America’s ‘Youngest’ Killers Were Set Free, and one of the two killers ‘Catherine’ is happily married!
It was almost exactly 16 years ago in Port St. John, Florida, when Catherine Jones and her brother Curtis became the youngest children in U.S. history to be charged as adults for first-degree murder. Before they were out of middle school, they were in prison — a place that was, in many ways, safer than their actual home.
As children, both Curtis and Catherine were victims of constant sexual abuse at the hands of a family member.
“He would make me perform oral sex to the point where I would throw up,” Catherine said in a 2009 interview with Florida Today’s John A. Torres.
Catherine told Torres that her mother left her father after years of domestic abuse. Soon afterward, the relative who would become their attacker moved in. A man who was previously convicted of having sex with a 14-year-old girl was now sharing a bed with young Curtis.
The abuse didn’t go unnoticed by authorities. Just four months before the murder, an organization that is now called the Department of Children and Families documented proof that the children were being attacked. However, the reports were never investigated and the truth was laid to rest.
And so the children took matters into their own hands, plotting to kill their abuser as well as the adults who didn’t protect them: their father and his girlfriend, Nicole Speights. In January 1999, a 12-year-old Curtis used his dad’s shotgun to kill Nicole. Catherine, then 13, wiped the fingerprints off the gun. The siblings then fled to the woods, where they hid until authorities found them.
Without trial, they pled guilty to first-degree murder, and were sentenced to 18 years and life probation.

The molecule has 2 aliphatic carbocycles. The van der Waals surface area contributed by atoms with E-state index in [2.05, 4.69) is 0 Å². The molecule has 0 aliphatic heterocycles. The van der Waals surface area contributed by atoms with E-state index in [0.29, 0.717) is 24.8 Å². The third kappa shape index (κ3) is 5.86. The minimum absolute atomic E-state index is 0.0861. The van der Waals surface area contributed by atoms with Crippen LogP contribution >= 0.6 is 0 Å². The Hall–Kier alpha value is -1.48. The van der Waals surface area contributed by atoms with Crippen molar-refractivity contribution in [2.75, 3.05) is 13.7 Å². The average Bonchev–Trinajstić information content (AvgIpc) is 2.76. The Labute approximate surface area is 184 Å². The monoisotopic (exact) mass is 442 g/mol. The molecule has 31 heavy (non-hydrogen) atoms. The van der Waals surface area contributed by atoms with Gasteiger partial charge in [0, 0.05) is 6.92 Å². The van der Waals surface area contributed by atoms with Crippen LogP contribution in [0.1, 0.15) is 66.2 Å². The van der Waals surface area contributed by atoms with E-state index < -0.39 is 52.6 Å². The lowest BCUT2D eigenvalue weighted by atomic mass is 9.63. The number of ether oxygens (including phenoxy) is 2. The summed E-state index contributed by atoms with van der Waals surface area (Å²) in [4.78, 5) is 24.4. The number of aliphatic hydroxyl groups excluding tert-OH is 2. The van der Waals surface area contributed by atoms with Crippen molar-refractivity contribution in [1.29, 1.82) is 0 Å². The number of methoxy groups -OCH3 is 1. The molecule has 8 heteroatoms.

Fast-forward to 2015, and if she continues on her 16-year streak of good behavior, Catherine will emerge into the real world on July 28th. She’s a 30-year-old woman who’s never experienced the things most of us consider a part of daily life — like sending a text message.
As Catherine approaches her release, she reflects on life outside of prison. She told Torres,
“Of course there are fears, mainly because there’s so much I must learn to function like a normal person: how to drive, fill out job applications, text dress for a job interview, build my credit, obtain life, dental, medical insurance. I’m completely clueless. The idea of being 30 and completely dependent on others to teach me how to do these basic things isn’t appealing. I’ll leave prison just as clueless as I was at 13.”
But she won’t be alone.
Two years ago, Catherine married a man who read about her plight in Torres’ original 2009 article. Senior Chief Ramous K. Fleming of the U.S. Navy reached out to Catherine; the two became pen pals, and eventually lovers. They were wed on November 27, 2013 in a chapel at the Hernando Correctional Institution. Catherine’s husband has since retired from the Navy so that he can help her adjust to the 21st century.
“I’m prepared for life after. There is a lot she has to learn but it’s very exciting at the same time. I look forward to it and I think my training in the military has prepared me for it. There will certainly be a lot of adjusting to do.”
Curtis will be out soon, too, but he had a year added to his sentence back in 2004 when he tried to escape after a hurricane.